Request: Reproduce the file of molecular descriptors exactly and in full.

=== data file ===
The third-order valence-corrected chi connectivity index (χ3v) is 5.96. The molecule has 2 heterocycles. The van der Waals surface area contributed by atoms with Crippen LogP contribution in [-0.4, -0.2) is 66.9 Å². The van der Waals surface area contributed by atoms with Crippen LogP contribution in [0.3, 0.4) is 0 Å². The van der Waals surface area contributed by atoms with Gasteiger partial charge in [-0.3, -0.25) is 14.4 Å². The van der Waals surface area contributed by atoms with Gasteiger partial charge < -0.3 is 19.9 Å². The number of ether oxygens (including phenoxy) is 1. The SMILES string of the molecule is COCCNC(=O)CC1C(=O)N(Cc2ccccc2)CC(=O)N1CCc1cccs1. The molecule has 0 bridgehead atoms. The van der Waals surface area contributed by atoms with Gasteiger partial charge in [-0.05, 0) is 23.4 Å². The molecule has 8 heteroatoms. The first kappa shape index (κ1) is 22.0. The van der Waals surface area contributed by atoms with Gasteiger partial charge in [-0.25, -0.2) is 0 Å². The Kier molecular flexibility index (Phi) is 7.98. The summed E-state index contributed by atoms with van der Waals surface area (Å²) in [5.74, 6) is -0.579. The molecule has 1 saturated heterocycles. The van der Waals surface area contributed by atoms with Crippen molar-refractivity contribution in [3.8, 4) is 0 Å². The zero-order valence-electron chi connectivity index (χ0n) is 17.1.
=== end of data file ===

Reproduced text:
The third-order valence-corrected chi connectivity index (χ3v) is 5.96. The molecule has 2 heterocycles. The van der Waals surface area contributed by atoms with Crippen LogP contribution in [-0.4, -0.2) is 66.9 Å². The van der Waals surface area contributed by atoms with Crippen LogP contribution in [0.3, 0.4) is 0 Å². The van der Waals surface area contributed by atoms with Gasteiger partial charge in [-0.3, -0.25) is 14.4 Å². The van der Waals surface area contributed by atoms with Gasteiger partial charge < -0.3 is 19.9 Å². The number of ether oxygens (including phenoxy) is 1. The SMILES string of the molecule is COCCNC(=O)CC1C(=O)N(Cc2ccccc2)CC(=O)N1CCc1cccs1. The molecule has 0 bridgehead atoms. The van der Waals surface area contributed by atoms with Gasteiger partial charge in [-0.05, 0) is 23.4 Å². The molecule has 8 heteroatoms. The first kappa shape index (κ1) is 22.0. The van der Waals surface area contributed by atoms with Gasteiger partial charge in [-0.25, -0.2) is 0 Å². The Kier molecular flexibility index (Phi) is 7.98. The summed E-state index contributed by atoms with van der Waals surface area (Å²) in [5.74, 6) is -0.579. The molecule has 1 saturated heterocycles. The van der Waals surface area contributed by atoms with Crippen molar-refractivity contribution in [3.8, 4) is 0 Å². The zero-order valence-electron chi connectivity index (χ0n) is 17.1.